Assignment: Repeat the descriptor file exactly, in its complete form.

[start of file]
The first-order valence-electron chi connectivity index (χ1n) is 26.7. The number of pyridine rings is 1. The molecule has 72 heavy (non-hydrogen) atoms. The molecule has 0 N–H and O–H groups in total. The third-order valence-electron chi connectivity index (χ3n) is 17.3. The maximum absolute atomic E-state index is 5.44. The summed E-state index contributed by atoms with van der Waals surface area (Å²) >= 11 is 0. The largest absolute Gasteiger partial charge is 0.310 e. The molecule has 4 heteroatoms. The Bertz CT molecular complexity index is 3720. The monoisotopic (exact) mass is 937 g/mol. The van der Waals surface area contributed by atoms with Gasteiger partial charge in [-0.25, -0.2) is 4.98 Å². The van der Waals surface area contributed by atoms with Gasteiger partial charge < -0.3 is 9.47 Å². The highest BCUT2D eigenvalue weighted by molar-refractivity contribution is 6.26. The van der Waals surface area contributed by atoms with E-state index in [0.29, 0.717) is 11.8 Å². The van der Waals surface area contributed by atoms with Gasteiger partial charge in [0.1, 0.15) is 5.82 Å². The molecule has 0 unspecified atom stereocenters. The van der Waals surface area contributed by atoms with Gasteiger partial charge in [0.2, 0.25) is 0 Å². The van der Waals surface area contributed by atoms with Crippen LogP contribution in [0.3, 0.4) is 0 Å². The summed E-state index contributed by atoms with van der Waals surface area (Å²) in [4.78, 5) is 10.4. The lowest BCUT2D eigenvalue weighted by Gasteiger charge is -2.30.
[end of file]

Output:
The first-order valence-electron chi connectivity index (χ1n) is 26.7. The number of pyridine rings is 1. The molecule has 72 heavy (non-hydrogen) atoms. The molecule has 0 N–H and O–H groups in total. The third-order valence-electron chi connectivity index (χ3n) is 17.3. The maximum absolute atomic E-state index is 5.44. The summed E-state index contributed by atoms with van der Waals surface area (Å²) >= 11 is 0. The largest absolute Gasteiger partial charge is 0.310 e. The molecule has 4 heteroatoms. The Bertz CT molecular complexity index is 3720. The monoisotopic (exact) mass is 937 g/mol. The van der Waals surface area contributed by atoms with Gasteiger partial charge in [-0.25, -0.2) is 4.98 Å². The van der Waals surface area contributed by atoms with Gasteiger partial charge < -0.3 is 9.47 Å². The highest BCUT2D eigenvalue weighted by molar-refractivity contribution is 6.26. The van der Waals surface area contributed by atoms with E-state index in [0.29, 0.717) is 11.8 Å². The van der Waals surface area contributed by atoms with Gasteiger partial charge in [0.1, 0.15) is 5.82 Å². The molecule has 0 unspecified atom stereocenters. The van der Waals surface area contributed by atoms with Gasteiger partial charge in [0.2, 0.25) is 0 Å². The van der Waals surface area contributed by atoms with Crippen LogP contribution in [0.3, 0.4) is 0 Å². The summed E-state index contributed by atoms with van der Waals surface area (Å²) in [4.78, 5) is 10.4. The lowest BCUT2D eigenvalue weighted by Gasteiger charge is -2.30.